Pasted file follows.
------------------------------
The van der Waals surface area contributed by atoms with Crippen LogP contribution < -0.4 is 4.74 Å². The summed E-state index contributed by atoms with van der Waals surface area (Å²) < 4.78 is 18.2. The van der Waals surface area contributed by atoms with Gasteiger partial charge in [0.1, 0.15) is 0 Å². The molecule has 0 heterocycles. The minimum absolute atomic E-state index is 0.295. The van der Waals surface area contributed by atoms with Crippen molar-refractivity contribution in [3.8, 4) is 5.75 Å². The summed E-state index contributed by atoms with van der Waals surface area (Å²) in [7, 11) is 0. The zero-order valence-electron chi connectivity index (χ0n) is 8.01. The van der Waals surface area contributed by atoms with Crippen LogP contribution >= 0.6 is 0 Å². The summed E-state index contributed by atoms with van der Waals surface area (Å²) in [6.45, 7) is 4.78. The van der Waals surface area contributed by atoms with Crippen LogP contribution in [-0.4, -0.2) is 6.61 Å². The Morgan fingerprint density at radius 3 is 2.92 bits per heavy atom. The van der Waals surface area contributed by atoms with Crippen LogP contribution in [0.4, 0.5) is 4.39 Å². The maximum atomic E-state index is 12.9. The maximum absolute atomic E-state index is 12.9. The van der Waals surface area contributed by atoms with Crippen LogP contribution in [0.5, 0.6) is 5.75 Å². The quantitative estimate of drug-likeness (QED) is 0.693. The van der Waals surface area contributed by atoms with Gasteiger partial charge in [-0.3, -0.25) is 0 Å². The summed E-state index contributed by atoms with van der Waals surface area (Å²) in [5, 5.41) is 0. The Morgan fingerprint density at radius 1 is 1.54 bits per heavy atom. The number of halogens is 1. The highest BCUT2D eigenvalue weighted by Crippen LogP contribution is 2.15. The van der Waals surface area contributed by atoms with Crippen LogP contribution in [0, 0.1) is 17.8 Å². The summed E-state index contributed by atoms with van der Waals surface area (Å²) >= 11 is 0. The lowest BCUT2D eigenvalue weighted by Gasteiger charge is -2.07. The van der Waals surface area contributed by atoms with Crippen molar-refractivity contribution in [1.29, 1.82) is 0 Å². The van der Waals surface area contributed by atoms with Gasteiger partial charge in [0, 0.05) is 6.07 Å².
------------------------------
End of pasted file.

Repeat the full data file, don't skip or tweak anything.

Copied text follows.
The van der Waals surface area contributed by atoms with Crippen LogP contribution < -0.4 is 4.74 Å². The summed E-state index contributed by atoms with van der Waals surface area (Å²) < 4.78 is 18.2. The van der Waals surface area contributed by atoms with Gasteiger partial charge in [0.1, 0.15) is 0 Å². The molecule has 0 heterocycles. The minimum absolute atomic E-state index is 0.295. The van der Waals surface area contributed by atoms with Crippen molar-refractivity contribution in [3.8, 4) is 5.75 Å². The summed E-state index contributed by atoms with van der Waals surface area (Å²) in [7, 11) is 0. The zero-order valence-electron chi connectivity index (χ0n) is 8.01. The van der Waals surface area contributed by atoms with Crippen LogP contribution >= 0.6 is 0 Å². The summed E-state index contributed by atoms with van der Waals surface area (Å²) in [6.45, 7) is 4.78. The van der Waals surface area contributed by atoms with Crippen LogP contribution in [-0.4, -0.2) is 6.61 Å². The Morgan fingerprint density at radius 3 is 2.92 bits per heavy atom. The van der Waals surface area contributed by atoms with Crippen LogP contribution in [0.4, 0.5) is 4.39 Å². The maximum atomic E-state index is 12.9. The maximum absolute atomic E-state index is 12.9. The van der Waals surface area contributed by atoms with Crippen LogP contribution in [0.5, 0.6) is 5.75 Å². The quantitative estimate of drug-likeness (QED) is 0.693. The van der Waals surface area contributed by atoms with Gasteiger partial charge in [-0.3, -0.25) is 0 Å². The summed E-state index contributed by atoms with van der Waals surface area (Å²) in [5, 5.41) is 0. The Morgan fingerprint density at radius 1 is 1.54 bits per heavy atom. The number of halogens is 1. The highest BCUT2D eigenvalue weighted by Crippen LogP contribution is 2.15. The van der Waals surface area contributed by atoms with Crippen LogP contribution in [0, 0.1) is 17.8 Å². The summed E-state index contributed by atoms with van der Waals surface area (Å²) >= 11 is 0. The lowest BCUT2D eigenvalue weighted by Gasteiger charge is -2.07. The van der Waals surface area contributed by atoms with Crippen molar-refractivity contribution in [1.29, 1.82) is 0 Å². The van der Waals surface area contributed by atoms with Gasteiger partial charge in [0, 0.05) is 6.07 Å².